Tag Archives: Harry Truman

The US Bombed Japan in 1945 to Demonstrate Its Power to the USSR, by Scott Ritter

Japan was defeated and suing for peace, the atomic bombs were unnecessary. However, Truman and company had their eyes on the post World War II order and the Soviet Union. From Scott Ritter at lewrockwell.com:

As the world reflects on the decision by the US to drop two atomic bombs on Japan at the end of World War II, the reality is that the US nuclear enterprise remains the greatest threat to world peace.

Seventy-five years ago this week, two American B-29 ‘Superfortress’ bombers departed Tinian Island, in the northernmost part of the Mariana Islands, some 1,500 miles south of Tokyo, armed with the world’s newest and most horrific weapon: the atomic bomb. On August 6, a B-29 nicknamed the ‘Enola Gay’ dropped a single bomb containing 64 kilograms of highly enriched uranium over the Japanese city of Hiroshima. The bomb, nicknamed ‘Little Boy,’ detonated with the force of 15 kilotons of TNT. At least 66,000 people were killed outright, with another 69,000 wounded, many of whom subsequently died of their injuries.

Two days later a second B-29, nicknamed the ‘Bockscar,’ dropped a bomb containing 6.4 kilograms of plutonium over the city of Nagasaki. This weapon, nicknamed ‘Fat Man,’ detonated with a force of 21 kilotons, killing some 39,000 Japanese outright and wounding another 25,000, most of whom, like those injured in Hiroshima, later died from their wounds.

American historians have struggled with the morality of dropping weapons that could destroy a city and its population in one mighty blast. Over the years, a consensus has been reached that justifies the horror of using the atomic bomb on the grounds that it helped shorten the war with Japan and, in doing so, saved hundreds of thousands of American lives that would have been lost in any invasion of the main Japanese islands, along with the lives of millions of Japanese, who would have died defending their homeland.

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The Truth About Hiroshima and Nagasaki, by Greg Mitchell

I grew up in Los Alamos and have a deep interest in the atomic bomb story. While that story is one of the most important of the twentieth century, it surely is one of the least investigated and analyzed. From Greg Mitchell at antiwar.com:

What Chris Wallace didn’t tell you on the Fox News special adapted from his new bestseller.

Chris Wallace of Fox News has published his first book, Countdown 1945. It’s about the final days of the run-up to dropping the atomic bomb over Hiroshima and Nagasaki. You might have hoped that it would be a bit contrarian – like some of his interviews and commentary on that network.

Would he question what Robert Jay Lifton and I have called “The Hiroshima Narrative” that has held sway in the media and popular culture since President Truman announced the attack on August 6, 1945? That narrative has insisted that the bomb, and only the bomb, could have ended the Pacific war against Japan and thereby saved hundreds of thousands or even a million American lives.

Sadly, based on the evidence of an hour-long Fox News special, which he hosted this past Sunday night, and on his book – now a national bestseller – the answer is no. The only thing remarkable about Wallace’s arguments are that they offer nothing new, as if no challenging evidence or counter-narratives have been raised over the past 75 years.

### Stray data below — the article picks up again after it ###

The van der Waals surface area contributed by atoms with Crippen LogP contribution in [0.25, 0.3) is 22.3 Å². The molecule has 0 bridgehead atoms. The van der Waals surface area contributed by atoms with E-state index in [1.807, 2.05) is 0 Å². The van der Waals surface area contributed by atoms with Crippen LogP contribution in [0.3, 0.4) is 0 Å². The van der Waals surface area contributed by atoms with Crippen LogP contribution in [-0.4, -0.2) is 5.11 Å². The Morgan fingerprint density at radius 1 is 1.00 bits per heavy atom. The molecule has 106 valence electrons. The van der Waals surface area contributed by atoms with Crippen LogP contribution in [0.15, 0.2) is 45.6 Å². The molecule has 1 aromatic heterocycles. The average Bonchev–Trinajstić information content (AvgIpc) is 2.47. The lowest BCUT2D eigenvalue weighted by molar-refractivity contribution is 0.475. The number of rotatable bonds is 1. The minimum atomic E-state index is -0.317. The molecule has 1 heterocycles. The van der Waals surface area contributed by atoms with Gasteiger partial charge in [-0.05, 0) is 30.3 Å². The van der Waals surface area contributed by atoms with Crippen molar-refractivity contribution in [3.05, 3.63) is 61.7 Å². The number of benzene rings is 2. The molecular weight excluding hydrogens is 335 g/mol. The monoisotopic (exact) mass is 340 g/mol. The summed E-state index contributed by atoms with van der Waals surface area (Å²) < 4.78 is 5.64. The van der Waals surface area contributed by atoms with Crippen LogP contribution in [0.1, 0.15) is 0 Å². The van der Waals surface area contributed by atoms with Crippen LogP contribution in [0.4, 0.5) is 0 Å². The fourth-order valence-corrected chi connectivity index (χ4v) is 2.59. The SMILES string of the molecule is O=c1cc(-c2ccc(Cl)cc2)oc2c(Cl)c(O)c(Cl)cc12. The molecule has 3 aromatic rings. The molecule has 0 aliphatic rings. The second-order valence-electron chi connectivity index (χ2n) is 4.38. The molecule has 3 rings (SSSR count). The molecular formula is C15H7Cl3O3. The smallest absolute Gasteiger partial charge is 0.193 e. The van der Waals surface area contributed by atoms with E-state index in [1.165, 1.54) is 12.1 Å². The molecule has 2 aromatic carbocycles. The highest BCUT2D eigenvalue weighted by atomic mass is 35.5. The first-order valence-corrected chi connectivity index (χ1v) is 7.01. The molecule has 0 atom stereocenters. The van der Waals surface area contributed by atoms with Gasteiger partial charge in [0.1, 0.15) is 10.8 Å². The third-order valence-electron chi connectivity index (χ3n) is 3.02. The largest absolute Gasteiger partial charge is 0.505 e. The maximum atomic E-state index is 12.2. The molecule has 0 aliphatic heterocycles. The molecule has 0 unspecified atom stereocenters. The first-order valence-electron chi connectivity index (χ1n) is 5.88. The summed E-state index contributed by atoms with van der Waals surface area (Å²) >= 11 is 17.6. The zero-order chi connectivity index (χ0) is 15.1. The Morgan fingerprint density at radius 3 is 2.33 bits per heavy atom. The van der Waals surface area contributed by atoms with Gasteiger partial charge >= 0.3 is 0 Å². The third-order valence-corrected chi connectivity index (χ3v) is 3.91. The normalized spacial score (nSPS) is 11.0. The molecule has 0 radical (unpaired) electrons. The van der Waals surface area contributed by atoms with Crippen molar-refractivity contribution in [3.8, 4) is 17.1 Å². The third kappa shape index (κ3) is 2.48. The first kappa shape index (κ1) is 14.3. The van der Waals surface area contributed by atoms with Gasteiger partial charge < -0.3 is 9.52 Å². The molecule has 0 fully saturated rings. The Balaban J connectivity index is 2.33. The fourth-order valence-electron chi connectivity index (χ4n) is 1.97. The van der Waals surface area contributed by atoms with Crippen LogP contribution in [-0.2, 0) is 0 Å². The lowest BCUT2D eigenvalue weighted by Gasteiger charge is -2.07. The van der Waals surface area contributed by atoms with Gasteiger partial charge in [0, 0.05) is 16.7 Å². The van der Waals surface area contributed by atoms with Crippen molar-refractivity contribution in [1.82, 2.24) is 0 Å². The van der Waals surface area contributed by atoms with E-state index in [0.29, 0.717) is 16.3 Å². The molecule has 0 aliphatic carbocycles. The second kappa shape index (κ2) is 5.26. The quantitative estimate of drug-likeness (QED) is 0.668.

Why does this matter today? Among the many issues Wallace failed to mention on Fox: America’s official “first-use” policy, initiated in 1945, which enables any president to respond to a non-nuclear attack or threat by launching our nuclear missiles, remains fully in effect today. The enduring defense of the use of the bomb against two cities in 1945 to “save American lives” can only encourage, or at least enable, possible future use – by the U.S. or any other country. In fact, polls show that large numbers of Americans say they would support a nuclear first-strike in response to a grave danger posed by North Korea or Iran.

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Woodrow Wilson Goes to Europe: One Hundred Years of Delusional American Madness, by Martin Sieff

Martin Sieff discusses “that extraordinary American combination of innocence, arrogance and ignorance.” From Sieff at strategic-culture.org:

We are now in the dubious position of “celebrating” – if that is the word – the 100th anniversary of US President Woodrow Wilson’s departure on December 4, 1918 on the liner SS George Washington for the Versailles Peace Conference where he was confident he would dictate his brilliant solutions that would end war in the world for all time.

Historians and psychiatrists – including Dr. Sigmund Freud himself who co-authored a book on Wilson – have endlessly debated whether Wilson was sane and just deluded or raving mad. Freud clearly inclined to the latter view. And he had ample evidence to support him. What is most alarming is that, as Henry Kissinger – significantly not born an American at all – points out, all US presidents either share Wilson’s ridiculous messianic fantasies or feel they must pretend to.

During the supposed dark age of the Cold War from 1945 to 1989, the recognition that the Soviet Union was at least as militarily powerful as the United States imposed the disciplines of realism and restraint on US policymakers. But since the Berlin Wall came down, the Warsaw Pact was dissolved and the Soviet Union peacefully disassembled, that restraint has vanished.

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